Day of the Dead
My Day of the Dead artworks are among my most popular, so I thought I'd create this section on Art is Fun to help explain what this holiday means and why I find it to be an uplifting artistic inspiration.
In short, Day of the Dead, called Dia de los Muertos in Spanish, is a Mexican holiday that falls on November 1 and 2 of each year. On the Day of the Dead, the boundaries between life and death begin to blur. Men, women and children of all ages honor and celebrate their loved ones who have passed away, participating joyously in a festival that has roots nearly 4000 years old.
The holiday has spread in recent years from Mexico to America and beyond. It is now celebrated by Mexicans, Mexican-Americans, and countless others, spawning a colorful and distinctive artistic tradition that continues to inspire.
Note: I created these pages to help introduce people to Day of the Dead after so many people kept asking me what my sugar skull art was all about. These pages are not intended to be an academic or anthropological study of the Dia de los Muertos holiday and ensuing cultural phenomenon, so if you're conducting academic research, I suggest you consult published books or articles.
About Day of the Dead
Day of the Dead Art
Day of the Dead Activities
More about the Day of the Dead
Day of the Dead art is alive with smiling skulls in kaleidoscope colors, doused in a deluge of decorative and detailed designs. It is a vibrant art of colors and chaos. Look at the skull art on this page. What do you see: evil skull drawings or benelovent beings? Sweet or sinister smiles? The answer may depend on how you interpret death.
Day of the Dead artwork is not meant to be scary. Just the opposite - this artwork is meant to celebrate the spirit and honor the memory of those who have passed. Day of the Dead is known as "Dia de los Muertos" in Spanish. It is a Latin American holiday falling on November 1 and 2 of every year (similar to the Catholic All Saints' Day and All Souls' Day). On these two special days, Latin American families and friends gather to celebrate, honor, remember and pray for their departed loved ones. November 1 honors departed children and November 2 honors adults.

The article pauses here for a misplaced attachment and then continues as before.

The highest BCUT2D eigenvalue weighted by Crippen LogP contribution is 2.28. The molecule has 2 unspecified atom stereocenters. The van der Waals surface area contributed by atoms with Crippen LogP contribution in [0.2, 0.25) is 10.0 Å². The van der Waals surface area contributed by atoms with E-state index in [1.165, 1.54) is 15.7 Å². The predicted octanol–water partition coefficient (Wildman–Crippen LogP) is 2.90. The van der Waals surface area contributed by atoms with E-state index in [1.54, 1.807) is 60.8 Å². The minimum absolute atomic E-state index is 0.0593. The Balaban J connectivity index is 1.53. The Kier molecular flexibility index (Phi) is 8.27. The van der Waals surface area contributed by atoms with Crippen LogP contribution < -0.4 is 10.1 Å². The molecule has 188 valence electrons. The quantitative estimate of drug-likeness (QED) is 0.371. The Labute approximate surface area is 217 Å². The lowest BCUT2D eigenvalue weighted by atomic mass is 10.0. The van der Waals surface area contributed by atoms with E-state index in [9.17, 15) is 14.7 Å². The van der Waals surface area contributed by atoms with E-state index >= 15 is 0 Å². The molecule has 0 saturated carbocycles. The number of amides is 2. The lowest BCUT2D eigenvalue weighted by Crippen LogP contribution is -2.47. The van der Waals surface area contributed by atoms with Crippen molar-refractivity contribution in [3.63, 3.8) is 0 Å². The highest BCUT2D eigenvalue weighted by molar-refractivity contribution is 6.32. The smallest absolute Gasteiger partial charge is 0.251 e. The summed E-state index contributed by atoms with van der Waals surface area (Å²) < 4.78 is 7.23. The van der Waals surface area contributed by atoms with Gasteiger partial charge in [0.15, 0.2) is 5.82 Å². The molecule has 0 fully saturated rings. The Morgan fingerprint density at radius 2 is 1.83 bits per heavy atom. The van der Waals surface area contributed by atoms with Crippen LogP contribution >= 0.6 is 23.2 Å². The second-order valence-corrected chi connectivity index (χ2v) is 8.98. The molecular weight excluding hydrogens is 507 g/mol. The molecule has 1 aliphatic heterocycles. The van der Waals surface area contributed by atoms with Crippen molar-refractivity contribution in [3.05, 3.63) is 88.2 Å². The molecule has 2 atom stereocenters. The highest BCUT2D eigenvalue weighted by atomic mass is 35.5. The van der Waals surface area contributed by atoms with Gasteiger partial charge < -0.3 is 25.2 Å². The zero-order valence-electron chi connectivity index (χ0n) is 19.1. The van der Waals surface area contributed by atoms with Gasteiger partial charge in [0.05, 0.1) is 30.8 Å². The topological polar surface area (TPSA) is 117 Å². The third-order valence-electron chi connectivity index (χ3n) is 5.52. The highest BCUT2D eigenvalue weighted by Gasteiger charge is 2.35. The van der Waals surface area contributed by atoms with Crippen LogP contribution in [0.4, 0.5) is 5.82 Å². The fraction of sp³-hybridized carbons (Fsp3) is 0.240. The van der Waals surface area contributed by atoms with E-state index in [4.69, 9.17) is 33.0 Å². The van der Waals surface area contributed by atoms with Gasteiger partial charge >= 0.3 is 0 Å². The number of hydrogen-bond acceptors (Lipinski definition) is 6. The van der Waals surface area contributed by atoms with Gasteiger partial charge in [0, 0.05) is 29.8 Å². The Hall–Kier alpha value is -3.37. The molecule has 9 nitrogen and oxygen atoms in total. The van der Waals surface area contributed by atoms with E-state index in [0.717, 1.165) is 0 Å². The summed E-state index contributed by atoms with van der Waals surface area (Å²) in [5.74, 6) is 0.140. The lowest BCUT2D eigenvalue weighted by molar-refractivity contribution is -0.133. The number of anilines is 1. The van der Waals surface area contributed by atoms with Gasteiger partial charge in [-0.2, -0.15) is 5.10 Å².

To celebrate the deceased is to accept that death is an inevitable part of life. Life and death are two sides of the same coin — life cannot exist without death, and vice versa. As Day of the Dead approaches, in Mexico and other Latin American countries they build altars in their homes and in public places to honor their loved ones. These altars are decorated using sugar skulls, marigolds, candles, Christian crosses, images or statues of the Virgin Mary, and photos of the departed, as well as their favorite foods and beverages.
Skulls (known as calaveras) are ubiquitous in Day of the Dead celebrations. They are the ultimate symbol of mortality. Underneath our fleshy exterior, our very earthly existence depends upon this skeletal foundation. Therefore Day of the Dead art revolves around imagery of skulls and skeletons in many states and forms: dancing, cooking, smiling, and playing banjo, for example. The belief is that our personalities and identities carry on into the afterlife. So when a person buys an image or statue of a skeleton baking bread and places it on an altar in honor of their aunt who was a baker, the image is said to help the dead soul find her way back to the altar where she can commune with her relatives. This is why there are numerous depictions of skeletons engaged in various specific activities.
In Latin America, there is the belief that on the Day of the Dead, the portals between this world and the world of the dead are more open, allowing for easier contact between the living and the dead. This makes it the opportune time to try to communicate with those who have passed. As such, Day of the Dead is also a reflective time.
Death can be a touchy subject. To many people it's a scary prospect, because no one knows what happens after death. We all have our own personal beliefs, based on our culture, society, and family upbringings, as well as our own personal intellectual, emotional and spiritual inclinations. Some schools of thought invoke a fear of death, while other cultures and philosophies accept death as an inevitable part of the cycle of life. Nothing and no one is free from the fingers of death. It will, throughout our lives, affect us all in intimate ways... until we ultimately meet our own end.
Day of the Dead art counteracts any feelings of doom and gloom relating to mortality. Such artwork is often colorful and lively, sometimes whimsically macabre. Day of the Dead art is ironically full of life. To those of us who did not grow up in Latin American culture, Day of the Dead art rejuvenates our common Western perception of death by presenting a view of the afterlife that is full of energy and spirit, one worthy of joy and celebration. It brings with it the hope that after death, there will still be another tomorrow.